Wegmans defying assumptions

Screen Shot 2017-09-22 at 3.38.29 PM September 22, 2017

By Kerry Feltner | Rochester Business Journal

For over a century, Wegmans Food Markets Inc. has been an integral part of Rochester’s DNA.

But these days, it’s far more than just a regional brand. In the last three decades the company has grown into one of the world’s top supermarkets, logging about $8.3 billion in revenue last year alone.

The story of Wegmans can be summed up by a proverb, one expert says. Burt Flickinger is managing director of the Strategic Resource Group, an executive lecturer on the future of marketing and retailing at Cornell University, and also sits on the business school’s executive advisory council. How Wegmans has grown in 30 years has been amazing to watch, he says.

“Wegmans is that proverbial David-versus-Goliath story,” Flickinger said, “because you go back to late-‘60s, early-‘70s and Wegmans is only the fourth-largest retailer in Rochester. Wegmans has the best professional leadership, but it also has a strong spiritual foundation with a professional foundation. They’ve always believed in the biblical golden rule of the Old Testament: Do unto others as one would have done unto themselves.”

Through changes in technology, consumer demands and Rochester, itself, Wegmans looks at the world through one filter: what’s best for its employees.

“Our success is the result of our business philosophy,” said Jo Natale, vice president of media relations for Wegmans. “We set our goal to be the very best in serving the needs of the customer. We also believe that we can only achieve our goal if we first fulfill the needs of our people. It’s that idea of putting your employees first and knowing that, if you do that, they will take care of your customer.”

Natale says that mission has always helped the company navigate the changing times.

“Through all of that change, the first question that is always asked is, ‘what will this mean for our employees?’ No matter what decision is made here, that’s the first question that’s asked,” Natale said.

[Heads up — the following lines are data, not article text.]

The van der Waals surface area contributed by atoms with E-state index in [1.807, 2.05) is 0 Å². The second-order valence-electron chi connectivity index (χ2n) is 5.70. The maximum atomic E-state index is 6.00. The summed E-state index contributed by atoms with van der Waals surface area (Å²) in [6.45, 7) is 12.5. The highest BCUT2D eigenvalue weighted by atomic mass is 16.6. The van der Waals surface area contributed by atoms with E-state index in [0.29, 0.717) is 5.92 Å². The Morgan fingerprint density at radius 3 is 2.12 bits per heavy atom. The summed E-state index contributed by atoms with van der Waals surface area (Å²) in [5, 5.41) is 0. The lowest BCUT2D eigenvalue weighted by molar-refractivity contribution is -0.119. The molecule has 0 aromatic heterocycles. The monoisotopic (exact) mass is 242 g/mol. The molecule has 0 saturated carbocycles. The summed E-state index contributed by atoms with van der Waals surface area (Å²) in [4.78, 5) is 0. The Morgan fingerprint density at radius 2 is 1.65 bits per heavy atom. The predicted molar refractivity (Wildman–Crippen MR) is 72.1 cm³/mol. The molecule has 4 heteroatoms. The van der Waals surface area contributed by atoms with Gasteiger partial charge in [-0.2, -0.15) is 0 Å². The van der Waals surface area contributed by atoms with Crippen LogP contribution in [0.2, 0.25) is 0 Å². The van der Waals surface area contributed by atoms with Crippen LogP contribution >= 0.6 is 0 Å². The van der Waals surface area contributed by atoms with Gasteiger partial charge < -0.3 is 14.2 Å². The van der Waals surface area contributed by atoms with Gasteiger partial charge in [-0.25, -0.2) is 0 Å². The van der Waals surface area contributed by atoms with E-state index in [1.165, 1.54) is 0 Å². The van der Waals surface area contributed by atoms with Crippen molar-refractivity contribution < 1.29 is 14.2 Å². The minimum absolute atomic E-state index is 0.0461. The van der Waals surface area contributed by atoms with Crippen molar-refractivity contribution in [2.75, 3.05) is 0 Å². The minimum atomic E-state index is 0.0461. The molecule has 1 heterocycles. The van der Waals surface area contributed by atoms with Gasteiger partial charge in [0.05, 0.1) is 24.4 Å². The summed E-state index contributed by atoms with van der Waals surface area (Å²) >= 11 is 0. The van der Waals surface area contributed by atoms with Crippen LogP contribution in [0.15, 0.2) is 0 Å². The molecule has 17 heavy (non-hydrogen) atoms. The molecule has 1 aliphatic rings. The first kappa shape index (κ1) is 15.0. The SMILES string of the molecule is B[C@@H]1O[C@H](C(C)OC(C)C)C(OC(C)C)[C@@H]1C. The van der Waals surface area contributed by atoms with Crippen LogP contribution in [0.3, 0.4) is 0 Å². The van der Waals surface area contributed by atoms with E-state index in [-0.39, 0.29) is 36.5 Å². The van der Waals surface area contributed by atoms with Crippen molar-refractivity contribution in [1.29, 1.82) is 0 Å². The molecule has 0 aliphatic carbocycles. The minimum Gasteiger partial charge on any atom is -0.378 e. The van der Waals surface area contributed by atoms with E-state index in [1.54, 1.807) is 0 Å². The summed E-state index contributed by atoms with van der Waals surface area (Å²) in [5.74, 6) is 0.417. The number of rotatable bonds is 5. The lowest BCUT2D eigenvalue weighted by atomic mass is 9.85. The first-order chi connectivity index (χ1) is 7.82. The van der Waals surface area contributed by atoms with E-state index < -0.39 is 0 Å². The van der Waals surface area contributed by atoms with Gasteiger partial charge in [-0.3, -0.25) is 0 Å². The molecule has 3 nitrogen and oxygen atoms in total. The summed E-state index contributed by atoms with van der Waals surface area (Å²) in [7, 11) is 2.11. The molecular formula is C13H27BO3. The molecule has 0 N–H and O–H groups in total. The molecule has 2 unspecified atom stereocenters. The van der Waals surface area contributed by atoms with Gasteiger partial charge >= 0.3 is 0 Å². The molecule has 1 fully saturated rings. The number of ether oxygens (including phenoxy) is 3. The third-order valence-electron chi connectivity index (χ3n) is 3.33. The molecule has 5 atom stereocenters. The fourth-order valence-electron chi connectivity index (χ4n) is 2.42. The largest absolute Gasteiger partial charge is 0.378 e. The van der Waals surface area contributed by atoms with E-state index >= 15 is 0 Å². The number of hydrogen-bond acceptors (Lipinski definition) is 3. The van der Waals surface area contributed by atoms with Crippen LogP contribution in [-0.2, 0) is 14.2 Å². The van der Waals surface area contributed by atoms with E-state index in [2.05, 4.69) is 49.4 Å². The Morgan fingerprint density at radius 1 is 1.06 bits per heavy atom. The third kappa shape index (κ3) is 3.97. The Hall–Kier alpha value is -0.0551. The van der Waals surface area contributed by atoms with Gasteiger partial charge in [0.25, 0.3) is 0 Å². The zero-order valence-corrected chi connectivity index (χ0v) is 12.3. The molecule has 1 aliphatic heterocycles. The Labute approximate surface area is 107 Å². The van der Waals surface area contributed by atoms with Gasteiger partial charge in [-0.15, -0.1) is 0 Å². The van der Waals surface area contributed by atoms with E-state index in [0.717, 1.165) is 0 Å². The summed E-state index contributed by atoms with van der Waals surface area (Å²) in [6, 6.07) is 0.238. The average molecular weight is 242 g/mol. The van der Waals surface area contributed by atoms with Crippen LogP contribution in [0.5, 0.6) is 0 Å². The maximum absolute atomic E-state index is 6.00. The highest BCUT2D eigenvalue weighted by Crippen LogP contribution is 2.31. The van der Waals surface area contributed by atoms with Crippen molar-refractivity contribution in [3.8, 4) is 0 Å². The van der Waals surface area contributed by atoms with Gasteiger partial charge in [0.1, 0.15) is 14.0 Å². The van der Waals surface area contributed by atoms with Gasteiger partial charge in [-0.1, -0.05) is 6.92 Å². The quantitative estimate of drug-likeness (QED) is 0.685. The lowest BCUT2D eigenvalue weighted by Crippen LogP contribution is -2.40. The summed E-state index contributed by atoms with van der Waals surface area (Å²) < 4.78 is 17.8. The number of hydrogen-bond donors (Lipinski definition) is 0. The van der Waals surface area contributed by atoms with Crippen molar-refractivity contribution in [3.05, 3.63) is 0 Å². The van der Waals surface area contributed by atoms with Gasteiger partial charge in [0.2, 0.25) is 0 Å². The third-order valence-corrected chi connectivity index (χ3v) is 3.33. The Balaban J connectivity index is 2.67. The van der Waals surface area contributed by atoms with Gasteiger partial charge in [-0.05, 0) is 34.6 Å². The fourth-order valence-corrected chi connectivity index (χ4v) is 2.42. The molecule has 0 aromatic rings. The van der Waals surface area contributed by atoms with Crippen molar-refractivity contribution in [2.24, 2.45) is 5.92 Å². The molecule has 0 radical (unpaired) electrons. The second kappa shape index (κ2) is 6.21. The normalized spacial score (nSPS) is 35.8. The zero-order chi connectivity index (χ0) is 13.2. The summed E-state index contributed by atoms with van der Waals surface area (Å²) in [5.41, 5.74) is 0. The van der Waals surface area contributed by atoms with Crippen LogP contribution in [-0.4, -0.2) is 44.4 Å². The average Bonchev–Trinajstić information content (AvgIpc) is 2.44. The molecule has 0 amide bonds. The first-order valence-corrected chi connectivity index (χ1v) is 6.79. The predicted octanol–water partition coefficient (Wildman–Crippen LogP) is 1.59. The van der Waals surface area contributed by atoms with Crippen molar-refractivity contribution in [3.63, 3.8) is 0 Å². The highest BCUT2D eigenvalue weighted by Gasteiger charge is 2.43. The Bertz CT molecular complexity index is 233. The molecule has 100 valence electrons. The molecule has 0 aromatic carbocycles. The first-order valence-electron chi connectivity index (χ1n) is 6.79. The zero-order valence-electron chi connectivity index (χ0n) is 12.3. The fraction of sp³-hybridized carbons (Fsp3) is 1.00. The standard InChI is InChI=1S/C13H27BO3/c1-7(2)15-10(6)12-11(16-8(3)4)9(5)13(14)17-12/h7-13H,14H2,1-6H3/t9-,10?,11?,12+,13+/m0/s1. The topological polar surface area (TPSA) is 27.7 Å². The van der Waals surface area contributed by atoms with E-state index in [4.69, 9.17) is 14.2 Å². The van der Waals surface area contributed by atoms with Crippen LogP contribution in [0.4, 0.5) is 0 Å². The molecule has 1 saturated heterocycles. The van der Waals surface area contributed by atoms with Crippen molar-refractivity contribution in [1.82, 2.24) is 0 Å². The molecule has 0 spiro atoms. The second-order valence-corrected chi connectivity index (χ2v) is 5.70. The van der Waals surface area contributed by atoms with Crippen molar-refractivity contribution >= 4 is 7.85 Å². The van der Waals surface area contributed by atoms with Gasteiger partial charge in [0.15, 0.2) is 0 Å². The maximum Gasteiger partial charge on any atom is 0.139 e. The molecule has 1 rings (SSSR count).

In 1987 Wegmans had 38 stores, limited to New York state. The company started expanding outside of New York in 1993 with a store in Erie, Pennsylvania.

Today, Wegmans operates 95 stores in six states: Virginia, Massachusetts, New Jersey, Pennsylvania, Maryland and New York. The company also has plans in the works to open a store in North Carolina.

“Wegmans is just very humble,” Flickinger said. “They don’t celebrate. Wegmans just quietly wins. Wegmans wins in every store, in every season, every year.”

The company employed some 47,000 people at the end of 2016. It ranked No. 3 on the 2016 RBJ 75, a list chronicling the region’s top employers, with more than 13,000 local employees last year.

“Wegmans has always taken its time selecting new sites,” Natale said. “We build just three or four new stores each year and that allows us to take the time necessary to hire the best people and invest in training. As a family-owned company we don’t feel the pressure to grow rapidly.”

Retail is experiencing store closings, the demise of shopping centers and malls, and the loss of many jobs. But Wegmans seems immune to this downward spiral, Flickinger says.

“We’re in this accelerating retail ice age across America that’s just creating the destruction of shopping centers and food retailers, where Wegmans, on the other hand, is saving shopping centers and saving communities,” Flickinger said. “Everybody wants to be co-located with Wegmans because they’re a responsible tenant. They contribute to the community and raise everybody’s standard of living, and save shoppers so much money that shoppers can afford to shop at every other store in the mall.”

The focus on serving employees well, who then serve customers well, is what has set Wegmans apart.

“What Wegmans does exponentially better than any other retailer is to really identify the best families, the best students, the best student leaders,” Flickinger said. “Wegmans gets the best and the brightest and really has loyalty for life, and they develop such a great esprit de corps amongst their workforce.”

The company has also maintained a focus on saving customers money.

“Wegmans was the only retailer to consistently line price with Walmart,” Flickinger said. “Ninety-nine-point-seven percent of America is suffering economically. Working people are getting crushed, students are getting crushed, middle class has been getting crushed for 20 years and Wegmans is the solution.”